PSNI and Church let us down over Peggy O'Hara funeral
The INLA paramilitary funeral and parades in Londonderry, last Wednesday and Saturday, were a reminder of one of the most ruthless terrorist organisations in Ireland.
It was formed in 1974 as the paramilitary wing of the Irish Republican Socialist Party and was always a small organisation, but during the 1981 republican hunger strike, three of the 10 prisoners who died were INLA members. One of them was Patsy O'Hara and it was his mother, Peggy O'Hara, who was buried last week.
Although it was a small organisation, the INLA was responsible for more than 120 deaths and its most bloody attack was that on the Droppin' Well Bar in Ballykelly in 1982.
Eleven soldiers and six civilians were murdered and, subsequently, four INLA members from Londonderry received life sentences for the attack.
The INLA declared a ceasefire in August 1998, but in 2004 the Independent Monitoring Commission reported that the INLA was still heavily involved in criminality. However, on October 11, 2009, Martin McMonagle, a central figure in the recent funeral, announced that "the armed struggle is over".
Since then, little has been heard of the INLA. A number of dissident republican organisations, including the Continuity IRA, Real IRA and Oglaigh na hEireann, have carried out terrorist actions, including murders, but the INLA had almost disappeared until last Wednesday, when masked members of the organisation fired shots over the coffin of Peggy O'Hara and, last Saturday, when masked men and women in paramilitary uniforms formed up outside St Columba's Roman Catholic Church in Londonderry to escort the coffin to the city cemetery.
The events in the city attracted the support of various dissident republicans, including Gary Donnelly, a member of the 32 County Sovereignty Movement and formerly the Real IRA. They saw the funeral as an opportunity to assert themselves as the real republicans, standing in the tradition of the hunger strikers and in opposition to Sinn Fein.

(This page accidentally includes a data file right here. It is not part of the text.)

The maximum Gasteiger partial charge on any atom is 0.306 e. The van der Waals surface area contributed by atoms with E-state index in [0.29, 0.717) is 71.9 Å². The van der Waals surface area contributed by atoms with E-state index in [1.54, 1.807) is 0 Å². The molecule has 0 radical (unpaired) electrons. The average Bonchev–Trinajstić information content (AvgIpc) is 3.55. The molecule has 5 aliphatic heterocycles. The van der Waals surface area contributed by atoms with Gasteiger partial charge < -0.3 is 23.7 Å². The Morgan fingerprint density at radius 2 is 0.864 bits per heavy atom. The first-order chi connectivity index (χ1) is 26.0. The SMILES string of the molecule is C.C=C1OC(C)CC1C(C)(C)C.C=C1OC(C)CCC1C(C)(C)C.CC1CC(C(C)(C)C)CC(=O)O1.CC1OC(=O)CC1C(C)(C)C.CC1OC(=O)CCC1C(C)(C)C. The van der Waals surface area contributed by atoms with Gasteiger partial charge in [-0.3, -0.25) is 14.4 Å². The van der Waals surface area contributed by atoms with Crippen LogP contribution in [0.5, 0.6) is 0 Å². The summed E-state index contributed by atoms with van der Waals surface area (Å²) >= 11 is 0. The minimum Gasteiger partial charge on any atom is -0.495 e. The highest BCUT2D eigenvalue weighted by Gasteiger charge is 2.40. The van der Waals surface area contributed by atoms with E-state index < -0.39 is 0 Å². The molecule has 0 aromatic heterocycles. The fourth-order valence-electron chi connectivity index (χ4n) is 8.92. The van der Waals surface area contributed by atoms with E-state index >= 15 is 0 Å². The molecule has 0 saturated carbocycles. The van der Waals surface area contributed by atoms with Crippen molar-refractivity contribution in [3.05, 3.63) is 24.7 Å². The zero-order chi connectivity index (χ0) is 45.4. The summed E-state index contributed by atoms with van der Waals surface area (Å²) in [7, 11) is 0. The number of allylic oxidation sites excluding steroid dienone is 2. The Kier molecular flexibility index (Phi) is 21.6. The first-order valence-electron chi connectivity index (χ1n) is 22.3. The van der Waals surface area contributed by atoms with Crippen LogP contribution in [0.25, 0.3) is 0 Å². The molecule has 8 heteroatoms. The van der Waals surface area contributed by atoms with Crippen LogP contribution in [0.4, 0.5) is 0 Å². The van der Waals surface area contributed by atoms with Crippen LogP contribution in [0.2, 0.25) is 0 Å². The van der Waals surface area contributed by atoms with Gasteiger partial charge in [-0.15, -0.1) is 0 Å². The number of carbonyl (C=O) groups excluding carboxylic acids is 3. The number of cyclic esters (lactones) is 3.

That is why the O'Hara family were so keen to say that they did not want Martin McGuinness at the funeral. Republicanism is deeply fractured and this was highlighted by the paramilitary funeral.
The response of the PSNI was woefully inadequate. If they were going to take the approach of gathering evidence with a view to arresting individuals at a later date, they should have had more than one police camera to gather evidence.
Yes, there was a republican bomb in Lurgan, but the PSNI have plenty of vehicles fitted with cameras and they have three police helicopters. The sad reality is that senior officers got it badly wrong.
As regards Sinn Fein and, in particular, Martin McGuinness, who attended the funeral, his response was also woefully inadequate. In the wake of the gunfire over the coffin on Wednesday night, he and his party said nothing.
It was only on Saturday, after the funeral, that he issued a tweet, which fell very far short of what was required and did not even mention the gunfire.
Finally, the response of the Roman Catholic Church was simply astounding. Although the masked INLA members formed up outside the gates of St Columba's on Saturday, the Church said nothing until approached by a journalist on Monday.
Then, the Press office of the Roman Catholic diocese of Derry said the church had "no concerns" over the paramilitary display, as it didn't take place on Church grounds.
"It didn't happen on our grounds, so we are not getting involved at all. Just let the politicians and the people on the street deal with it. Everything was very orderly and as expected in the Church grounds and there was nothing unseemly, so we are not getting involved in it at all."
Are they suggesting that the Roman Catholic Church never comments on what happens in the street outside the door of a church? Or is this an example of double standards?
It is imperative that the Church clarifies its position.
- Nelson McCausland MLA is chair of the Assembly's culture, arts and leisure committee